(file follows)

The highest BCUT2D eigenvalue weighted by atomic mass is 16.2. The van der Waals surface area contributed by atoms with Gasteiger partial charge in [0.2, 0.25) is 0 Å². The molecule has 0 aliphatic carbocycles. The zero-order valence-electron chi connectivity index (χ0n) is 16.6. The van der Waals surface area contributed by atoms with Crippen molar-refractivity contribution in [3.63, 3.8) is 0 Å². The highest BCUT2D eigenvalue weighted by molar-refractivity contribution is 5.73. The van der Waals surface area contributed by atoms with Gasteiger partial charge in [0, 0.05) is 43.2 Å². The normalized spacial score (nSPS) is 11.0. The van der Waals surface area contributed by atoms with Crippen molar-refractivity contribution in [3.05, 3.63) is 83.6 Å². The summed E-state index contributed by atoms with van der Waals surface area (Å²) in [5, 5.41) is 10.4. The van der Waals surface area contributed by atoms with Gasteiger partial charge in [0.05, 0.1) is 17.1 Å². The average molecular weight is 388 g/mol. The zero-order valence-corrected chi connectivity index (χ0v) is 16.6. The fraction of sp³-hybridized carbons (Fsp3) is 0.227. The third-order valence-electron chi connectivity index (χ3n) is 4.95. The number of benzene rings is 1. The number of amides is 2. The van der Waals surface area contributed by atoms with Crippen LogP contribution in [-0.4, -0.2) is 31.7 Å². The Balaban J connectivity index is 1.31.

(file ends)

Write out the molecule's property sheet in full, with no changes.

The highest BCUT2D eigenvalue weighted by atomic mass is 16.2. The van der Waals surface area contributed by atoms with Gasteiger partial charge in [0.2, 0.25) is 0 Å². The molecule has 0 aliphatic carbocycles. The zero-order valence-electron chi connectivity index (χ0n) is 16.6. The van der Waals surface area contributed by atoms with Crippen molar-refractivity contribution in [3.63, 3.8) is 0 Å². The highest BCUT2D eigenvalue weighted by molar-refractivity contribution is 5.73. The van der Waals surface area contributed by atoms with Gasteiger partial charge in [0, 0.05) is 43.2 Å². The normalized spacial score (nSPS) is 11.0. The van der Waals surface area contributed by atoms with Crippen molar-refractivity contribution in [3.05, 3.63) is 83.6 Å². The summed E-state index contributed by atoms with van der Waals surface area (Å²) in [5, 5.41) is 10.4. The van der Waals surface area contributed by atoms with Gasteiger partial charge in [0.05, 0.1) is 17.1 Å². The average molecular weight is 388 g/mol. The zero-order valence-corrected chi connectivity index (χ0v) is 16.6. The fraction of sp³-hybridized carbons (Fsp3) is 0.227. The third-order valence-electron chi connectivity index (χ3n) is 4.95. The number of benzene rings is 1. The number of amides is 2. The van der Waals surface area contributed by atoms with Crippen LogP contribution in [-0.4, -0.2) is 31.7 Å². The Balaban J connectivity index is 1.31.